“The phone started ringing off the hook,” Aldridge says. “I would start transforming people at 10 in the morning, right up until nine at night, six days a week.”
A lot of Toronto’s premier drag and trans personalities have made their way through Wildside over the years: Enza Anderson
, Sky Gilbert and a host of karaoke queens found their first pairs of heels behind those safe and welcoming doors.
“When it comes to crossdressing, female impersonation or just trying to find the femme inside you, Paddy is the ultimate drag mother,” Anderson says. “She started something that very few have dared venture in and has come out supporting a community by creating a social gathering, as well as a place to pick up big, fabulous hair.”
Bateman shares Anderson’s gratitude for the safe space Aldridge has created in Wildside, as well as the opportunity to make a living while sporting falsies and a wig. “I have to say, it was a truly wild, whacky and wonderful experience working at Wildside over the years,” he says. “I was given a lot of memorable opportunities that a fledgling crossdresser might never have had without Paddy’s brash and fabulous bravado and her big, wild heart.”
Aldridge’s passion for Wildside meant long hours on her feet but also the chance to attend workshops and conventions for crossdressers. It was while attending a seminar in Boston that she met the person she would marry, a trans woman named Veronica Brown. The couple became quite the cause célèbre, with numerous magazine and television appearances, including a bittersweet segment on The Phil Donahue Show, where Veronica’s biological daughter was one of the program’s callers.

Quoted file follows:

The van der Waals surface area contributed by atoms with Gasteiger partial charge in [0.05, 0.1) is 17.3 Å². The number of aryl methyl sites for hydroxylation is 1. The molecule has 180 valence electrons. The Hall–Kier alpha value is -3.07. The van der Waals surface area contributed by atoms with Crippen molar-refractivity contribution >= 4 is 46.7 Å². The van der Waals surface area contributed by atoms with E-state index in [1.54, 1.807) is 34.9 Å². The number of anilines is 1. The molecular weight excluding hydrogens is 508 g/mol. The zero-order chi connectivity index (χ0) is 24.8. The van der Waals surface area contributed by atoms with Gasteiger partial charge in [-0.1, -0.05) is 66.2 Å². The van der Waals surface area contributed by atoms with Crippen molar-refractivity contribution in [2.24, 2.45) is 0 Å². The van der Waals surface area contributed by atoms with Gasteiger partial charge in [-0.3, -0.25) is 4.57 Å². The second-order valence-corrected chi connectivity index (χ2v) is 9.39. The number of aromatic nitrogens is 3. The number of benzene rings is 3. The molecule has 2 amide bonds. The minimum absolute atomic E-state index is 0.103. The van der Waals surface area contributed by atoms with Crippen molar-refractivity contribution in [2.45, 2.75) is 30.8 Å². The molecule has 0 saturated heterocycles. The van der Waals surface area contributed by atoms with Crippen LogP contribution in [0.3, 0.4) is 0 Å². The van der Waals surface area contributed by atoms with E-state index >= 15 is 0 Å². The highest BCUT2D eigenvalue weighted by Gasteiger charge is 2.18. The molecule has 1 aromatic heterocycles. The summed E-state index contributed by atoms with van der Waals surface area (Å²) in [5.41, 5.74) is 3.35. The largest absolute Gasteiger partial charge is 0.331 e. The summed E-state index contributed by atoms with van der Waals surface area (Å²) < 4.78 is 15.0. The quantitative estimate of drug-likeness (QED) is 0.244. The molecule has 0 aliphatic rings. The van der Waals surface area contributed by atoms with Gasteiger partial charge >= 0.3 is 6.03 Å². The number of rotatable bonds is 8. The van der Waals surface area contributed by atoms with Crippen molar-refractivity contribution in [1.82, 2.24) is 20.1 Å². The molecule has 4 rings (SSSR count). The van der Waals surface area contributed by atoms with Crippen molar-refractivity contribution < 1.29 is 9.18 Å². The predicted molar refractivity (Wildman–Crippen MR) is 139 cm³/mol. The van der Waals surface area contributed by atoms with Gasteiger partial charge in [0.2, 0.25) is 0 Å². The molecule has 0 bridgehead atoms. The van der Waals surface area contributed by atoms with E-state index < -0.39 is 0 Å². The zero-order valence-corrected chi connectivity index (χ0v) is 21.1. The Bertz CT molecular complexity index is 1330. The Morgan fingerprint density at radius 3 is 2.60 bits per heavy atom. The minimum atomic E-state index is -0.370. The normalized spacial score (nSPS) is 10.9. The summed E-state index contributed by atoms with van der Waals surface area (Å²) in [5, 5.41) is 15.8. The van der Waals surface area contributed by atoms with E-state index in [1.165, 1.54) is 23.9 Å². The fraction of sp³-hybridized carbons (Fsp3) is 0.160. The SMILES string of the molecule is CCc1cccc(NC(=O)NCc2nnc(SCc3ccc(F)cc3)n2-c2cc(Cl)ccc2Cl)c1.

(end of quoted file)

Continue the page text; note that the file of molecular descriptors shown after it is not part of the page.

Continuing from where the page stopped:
“She said, ‘Veronica is my father,’” Aldridge remembers sadly. “Phil asked if she wanted to say hello to Veronica, and she said no, she wanted to remember him as he was and that it was very painful to see him this way.”
Aldridge with Phil Donahue in 1993.
The marriage was short-lived, with Aldridge and Brown divorcing shortly after they moved Wildside to its current Gerard Street location. Here again the business would be the catalyst for Aldridge’s next serious relationship.
Thomas James Sloan was a good-looking, self-assured man who liked to crossdress. Paddy was instantly smitten and welcomed her new lover into her life and livelihood. As Roxy, a blonde bombshell in heels, Sloan proved a hit with customers and media alike; he made appearances on Mike Bullard’s show and Breakfast Television. He was glamorous, articulate and witty, but working side-by-side with a romantic partner proved a mixed blessing. Both were alcoholics, and Roxy’s newfound fame went to his head like cheap champagne.
“If crossdressing was the drug, then Roxy overdosed,” Aldridge says. “Not only was he fulfilling his dream of crossdressing, he was also a star. So he didn’t want to do any of the work.”
They divorced after five years of marriage, with Aldridge resolving to create a life outside of Wildside. She took up skiing and skydiving and spent more time away from the shop. But weariness had set in, and Wildside’s 15th anniversary found its owner taking stock of her life. “We were having a big party for the anniversary,” she remembers. “It was wonderful, but all I could think was ‘Oh my god, I’m exhausted.’”